Algae can replace 17 percent of US imported oil: PNNL research

April 15, 2011 |

In Washington State, PNNL researchers Mark Wigmosta, a PNNL hydrologist, and his co-authors have published a study that being smart about where we grow algae can drastically reduce how much water is needed for algal biofuel. Growing algae for biofuel, while being water-wise, could also help meet congressionally mandated renewable fuel targets by replacing 17% of the nation’s imported oil for transportation.

Their paper has been published in the journal Water Resources Research.  Wigmosta and his co-authors provided the first in-depth assessment of America’s algal biofuel potential given available land and water.

The study estimated how much water would need to be replaced due to evaporation over 30 years. The team analyzed previously published data to determine how much algae can be grown in open, outdoor ponds of fresh water while using current technologies. Algae can also be grown in salt water and covered ponds. The authors focused on open, freshwater ponds as a benchmark for this study, as much of today’s commercial algae production is done in open ponds.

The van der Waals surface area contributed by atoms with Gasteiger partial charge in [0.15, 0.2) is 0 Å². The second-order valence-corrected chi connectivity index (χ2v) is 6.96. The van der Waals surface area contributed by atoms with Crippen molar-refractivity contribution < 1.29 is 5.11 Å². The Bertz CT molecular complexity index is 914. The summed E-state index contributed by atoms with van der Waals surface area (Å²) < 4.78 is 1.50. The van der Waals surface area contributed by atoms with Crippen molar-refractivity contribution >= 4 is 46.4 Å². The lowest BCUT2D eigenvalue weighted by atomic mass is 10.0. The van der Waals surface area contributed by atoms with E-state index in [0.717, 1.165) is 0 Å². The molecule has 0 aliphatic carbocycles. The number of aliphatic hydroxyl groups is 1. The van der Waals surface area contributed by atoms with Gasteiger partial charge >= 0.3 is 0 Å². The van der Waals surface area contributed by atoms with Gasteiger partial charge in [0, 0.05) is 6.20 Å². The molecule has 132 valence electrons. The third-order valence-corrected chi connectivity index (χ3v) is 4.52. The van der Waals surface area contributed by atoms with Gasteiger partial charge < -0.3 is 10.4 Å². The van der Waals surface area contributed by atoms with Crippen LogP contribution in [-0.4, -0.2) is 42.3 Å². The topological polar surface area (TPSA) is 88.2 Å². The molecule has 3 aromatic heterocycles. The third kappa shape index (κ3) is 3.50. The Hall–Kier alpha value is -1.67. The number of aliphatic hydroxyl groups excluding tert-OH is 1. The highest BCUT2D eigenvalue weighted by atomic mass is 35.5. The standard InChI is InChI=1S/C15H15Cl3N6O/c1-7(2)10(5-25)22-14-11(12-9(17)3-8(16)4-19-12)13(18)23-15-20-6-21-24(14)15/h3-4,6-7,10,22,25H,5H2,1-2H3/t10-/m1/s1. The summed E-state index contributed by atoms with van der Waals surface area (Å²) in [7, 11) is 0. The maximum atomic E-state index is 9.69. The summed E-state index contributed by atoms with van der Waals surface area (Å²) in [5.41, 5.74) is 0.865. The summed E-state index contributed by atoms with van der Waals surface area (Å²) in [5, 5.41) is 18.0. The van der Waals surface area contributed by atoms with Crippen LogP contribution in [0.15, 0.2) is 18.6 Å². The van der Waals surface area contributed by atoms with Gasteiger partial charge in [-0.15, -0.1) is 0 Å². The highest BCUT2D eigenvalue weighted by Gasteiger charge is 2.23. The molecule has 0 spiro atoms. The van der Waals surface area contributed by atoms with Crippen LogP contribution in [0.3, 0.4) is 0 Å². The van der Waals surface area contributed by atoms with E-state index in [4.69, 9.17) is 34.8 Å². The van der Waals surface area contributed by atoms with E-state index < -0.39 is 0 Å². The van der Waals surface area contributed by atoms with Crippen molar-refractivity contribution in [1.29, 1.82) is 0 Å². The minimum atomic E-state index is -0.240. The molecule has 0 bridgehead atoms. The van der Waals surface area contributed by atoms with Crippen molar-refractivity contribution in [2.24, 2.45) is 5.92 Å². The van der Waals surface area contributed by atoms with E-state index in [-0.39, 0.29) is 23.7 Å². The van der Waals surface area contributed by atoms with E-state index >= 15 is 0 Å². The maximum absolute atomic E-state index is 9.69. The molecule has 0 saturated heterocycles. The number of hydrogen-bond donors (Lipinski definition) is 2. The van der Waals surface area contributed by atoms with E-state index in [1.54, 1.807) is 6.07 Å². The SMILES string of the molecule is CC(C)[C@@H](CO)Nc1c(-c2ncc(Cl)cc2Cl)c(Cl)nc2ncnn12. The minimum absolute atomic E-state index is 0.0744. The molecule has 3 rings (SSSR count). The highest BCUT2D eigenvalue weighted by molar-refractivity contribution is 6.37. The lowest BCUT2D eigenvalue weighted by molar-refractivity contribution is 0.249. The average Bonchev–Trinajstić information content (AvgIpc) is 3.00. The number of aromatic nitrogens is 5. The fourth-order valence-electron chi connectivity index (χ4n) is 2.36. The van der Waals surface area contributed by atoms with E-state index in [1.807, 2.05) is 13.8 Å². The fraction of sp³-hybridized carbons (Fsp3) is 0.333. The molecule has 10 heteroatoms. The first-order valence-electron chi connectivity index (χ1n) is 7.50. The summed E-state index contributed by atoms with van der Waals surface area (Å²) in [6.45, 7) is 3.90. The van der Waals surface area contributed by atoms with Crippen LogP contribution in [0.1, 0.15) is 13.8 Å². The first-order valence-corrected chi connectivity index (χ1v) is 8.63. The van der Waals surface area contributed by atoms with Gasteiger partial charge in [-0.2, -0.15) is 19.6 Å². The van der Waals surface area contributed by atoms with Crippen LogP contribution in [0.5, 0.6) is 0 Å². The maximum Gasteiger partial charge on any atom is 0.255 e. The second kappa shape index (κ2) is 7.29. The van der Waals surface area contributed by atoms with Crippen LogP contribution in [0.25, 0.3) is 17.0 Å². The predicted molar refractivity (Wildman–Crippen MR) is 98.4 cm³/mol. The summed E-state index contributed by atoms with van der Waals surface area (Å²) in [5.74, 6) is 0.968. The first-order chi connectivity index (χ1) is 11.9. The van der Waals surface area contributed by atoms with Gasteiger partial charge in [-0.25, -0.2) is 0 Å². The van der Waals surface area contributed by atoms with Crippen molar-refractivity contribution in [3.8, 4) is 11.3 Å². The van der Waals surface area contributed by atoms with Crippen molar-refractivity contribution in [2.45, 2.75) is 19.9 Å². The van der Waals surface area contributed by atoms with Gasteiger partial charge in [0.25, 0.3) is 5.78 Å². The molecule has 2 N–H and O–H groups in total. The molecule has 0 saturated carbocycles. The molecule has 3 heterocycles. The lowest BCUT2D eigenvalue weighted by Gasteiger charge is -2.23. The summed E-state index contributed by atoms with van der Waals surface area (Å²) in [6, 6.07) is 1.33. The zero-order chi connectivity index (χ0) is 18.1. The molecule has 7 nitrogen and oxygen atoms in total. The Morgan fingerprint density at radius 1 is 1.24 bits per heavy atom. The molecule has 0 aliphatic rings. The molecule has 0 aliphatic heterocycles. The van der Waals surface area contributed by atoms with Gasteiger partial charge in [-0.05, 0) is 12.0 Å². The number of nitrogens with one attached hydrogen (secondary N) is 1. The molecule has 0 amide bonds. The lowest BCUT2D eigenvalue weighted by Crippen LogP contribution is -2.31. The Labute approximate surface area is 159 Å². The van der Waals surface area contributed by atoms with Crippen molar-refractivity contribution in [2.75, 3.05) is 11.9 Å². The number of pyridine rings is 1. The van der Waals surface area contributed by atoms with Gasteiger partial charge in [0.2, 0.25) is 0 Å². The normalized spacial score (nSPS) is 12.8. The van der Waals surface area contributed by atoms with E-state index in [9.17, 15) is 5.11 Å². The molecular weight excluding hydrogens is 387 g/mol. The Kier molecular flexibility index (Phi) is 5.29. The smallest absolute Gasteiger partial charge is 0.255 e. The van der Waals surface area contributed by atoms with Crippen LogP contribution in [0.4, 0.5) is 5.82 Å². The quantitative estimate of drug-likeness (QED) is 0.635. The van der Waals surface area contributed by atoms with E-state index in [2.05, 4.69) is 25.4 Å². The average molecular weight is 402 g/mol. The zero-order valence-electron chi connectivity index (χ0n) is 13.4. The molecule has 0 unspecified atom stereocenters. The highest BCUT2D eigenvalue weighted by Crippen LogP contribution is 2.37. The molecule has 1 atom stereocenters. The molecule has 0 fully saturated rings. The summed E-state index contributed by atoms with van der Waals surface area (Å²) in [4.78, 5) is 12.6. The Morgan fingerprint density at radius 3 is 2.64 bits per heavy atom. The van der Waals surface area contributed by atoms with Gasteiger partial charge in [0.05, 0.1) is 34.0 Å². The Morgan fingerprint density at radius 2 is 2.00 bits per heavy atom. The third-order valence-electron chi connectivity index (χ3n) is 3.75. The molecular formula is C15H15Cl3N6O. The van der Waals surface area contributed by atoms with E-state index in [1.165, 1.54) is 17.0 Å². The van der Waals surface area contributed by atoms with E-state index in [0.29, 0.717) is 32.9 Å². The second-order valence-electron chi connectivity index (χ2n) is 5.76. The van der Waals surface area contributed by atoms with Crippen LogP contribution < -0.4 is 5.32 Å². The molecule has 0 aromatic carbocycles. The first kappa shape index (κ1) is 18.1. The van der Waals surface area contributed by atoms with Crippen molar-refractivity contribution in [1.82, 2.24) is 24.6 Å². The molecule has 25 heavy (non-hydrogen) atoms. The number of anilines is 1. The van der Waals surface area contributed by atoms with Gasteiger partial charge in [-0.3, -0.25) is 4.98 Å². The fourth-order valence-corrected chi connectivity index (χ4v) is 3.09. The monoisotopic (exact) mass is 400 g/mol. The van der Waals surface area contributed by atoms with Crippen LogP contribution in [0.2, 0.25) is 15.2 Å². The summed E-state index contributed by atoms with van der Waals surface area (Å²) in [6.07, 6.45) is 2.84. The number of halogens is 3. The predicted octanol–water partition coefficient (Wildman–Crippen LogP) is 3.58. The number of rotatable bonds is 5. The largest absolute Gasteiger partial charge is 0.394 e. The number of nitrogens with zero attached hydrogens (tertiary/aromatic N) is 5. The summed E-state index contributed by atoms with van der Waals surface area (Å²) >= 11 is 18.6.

The researchers found that 21 billion gallons of algal oil can be produced with American-grown algae, requiring land roughly the size of South Carolina and 350 gallons of water per gallon of oil.  Water usage would equate to 25% of what the country currently uses for irrigated agriculture.  The next stop is to examine non-freshwater sources like salt water and waste water. They are also researching greenhouse ponds for use in colder climates, as well as economic considerations for algal biofuel production.  he paper describes research funded by DOE’s Office of Energy Efficiency and Renewable Energy.

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